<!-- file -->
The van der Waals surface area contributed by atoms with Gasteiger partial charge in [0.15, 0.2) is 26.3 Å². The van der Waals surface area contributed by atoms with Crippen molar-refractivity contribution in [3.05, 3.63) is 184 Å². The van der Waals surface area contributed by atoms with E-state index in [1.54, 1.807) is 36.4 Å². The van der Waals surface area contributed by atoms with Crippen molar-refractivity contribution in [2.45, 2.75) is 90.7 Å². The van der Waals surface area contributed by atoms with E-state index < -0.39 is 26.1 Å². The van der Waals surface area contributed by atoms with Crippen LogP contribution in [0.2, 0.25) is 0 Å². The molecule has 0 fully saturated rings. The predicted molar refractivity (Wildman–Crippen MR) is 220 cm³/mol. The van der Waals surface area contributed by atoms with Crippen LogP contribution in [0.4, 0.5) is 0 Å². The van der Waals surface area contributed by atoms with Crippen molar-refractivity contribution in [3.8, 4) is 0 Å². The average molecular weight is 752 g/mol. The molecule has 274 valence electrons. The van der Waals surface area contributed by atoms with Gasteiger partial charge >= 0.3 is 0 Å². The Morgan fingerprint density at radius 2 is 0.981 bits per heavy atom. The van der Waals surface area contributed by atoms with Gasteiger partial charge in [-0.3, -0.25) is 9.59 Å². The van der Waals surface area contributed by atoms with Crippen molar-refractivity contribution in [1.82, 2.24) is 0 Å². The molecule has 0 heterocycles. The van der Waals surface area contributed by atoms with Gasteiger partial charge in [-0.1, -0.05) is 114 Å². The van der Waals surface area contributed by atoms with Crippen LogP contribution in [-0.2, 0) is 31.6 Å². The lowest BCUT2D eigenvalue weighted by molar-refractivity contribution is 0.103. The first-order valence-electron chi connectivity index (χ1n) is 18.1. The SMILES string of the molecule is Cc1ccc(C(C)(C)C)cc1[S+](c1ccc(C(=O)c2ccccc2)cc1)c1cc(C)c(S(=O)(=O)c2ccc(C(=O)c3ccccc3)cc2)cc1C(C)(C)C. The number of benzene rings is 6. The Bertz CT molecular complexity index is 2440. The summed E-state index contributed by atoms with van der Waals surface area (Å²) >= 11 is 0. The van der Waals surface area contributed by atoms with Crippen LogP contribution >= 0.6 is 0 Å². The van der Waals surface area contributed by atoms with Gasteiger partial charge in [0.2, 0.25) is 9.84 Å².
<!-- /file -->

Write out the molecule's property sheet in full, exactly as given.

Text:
The van der Waals surface area contributed by atoms with Gasteiger partial charge in [0.15, 0.2) is 26.3 Å². The van der Waals surface area contributed by atoms with Crippen molar-refractivity contribution in [3.05, 3.63) is 184 Å². The van der Waals surface area contributed by atoms with E-state index in [1.54, 1.807) is 36.4 Å². The van der Waals surface area contributed by atoms with Crippen molar-refractivity contribution in [2.45, 2.75) is 90.7 Å². The van der Waals surface area contributed by atoms with E-state index < -0.39 is 26.1 Å². The van der Waals surface area contributed by atoms with Crippen LogP contribution in [0.2, 0.25) is 0 Å². The molecule has 0 fully saturated rings. The predicted molar refractivity (Wildman–Crippen MR) is 220 cm³/mol. The van der Waals surface area contributed by atoms with Crippen LogP contribution in [0.4, 0.5) is 0 Å². The van der Waals surface area contributed by atoms with Crippen molar-refractivity contribution in [3.8, 4) is 0 Å². The average molecular weight is 752 g/mol. The molecule has 274 valence electrons. The van der Waals surface area contributed by atoms with Gasteiger partial charge >= 0.3 is 0 Å². The Morgan fingerprint density at radius 2 is 0.981 bits per heavy atom. The van der Waals surface area contributed by atoms with Gasteiger partial charge in [-0.3, -0.25) is 9.59 Å². The van der Waals surface area contributed by atoms with Crippen molar-refractivity contribution in [1.82, 2.24) is 0 Å². The molecule has 0 heterocycles. The van der Waals surface area contributed by atoms with Gasteiger partial charge in [-0.1, -0.05) is 114 Å². The van der Waals surface area contributed by atoms with Crippen LogP contribution in [-0.2, 0) is 31.6 Å². The lowest BCUT2D eigenvalue weighted by molar-refractivity contribution is 0.103. The first-order valence-electron chi connectivity index (χ1n) is 18.1. The SMILES string of the molecule is Cc1ccc(C(C)(C)C)cc1[S+](c1ccc(C(=O)c2ccccc2)cc1)c1cc(C)c(S(=O)(=O)c2ccc(C(=O)c3ccccc3)cc2)cc1C(C)(C)C. The number of benzene rings is 6. The Bertz CT molecular complexity index is 2440. The summed E-state index contributed by atoms with van der Waals surface area (Å²) >= 11 is 0. The van der Waals surface area contributed by atoms with Crippen LogP contribution >= 0.6 is 0 Å². The van der Waals surface area contributed by atoms with Gasteiger partial charge in [0.2, 0.25) is 9.84 Å².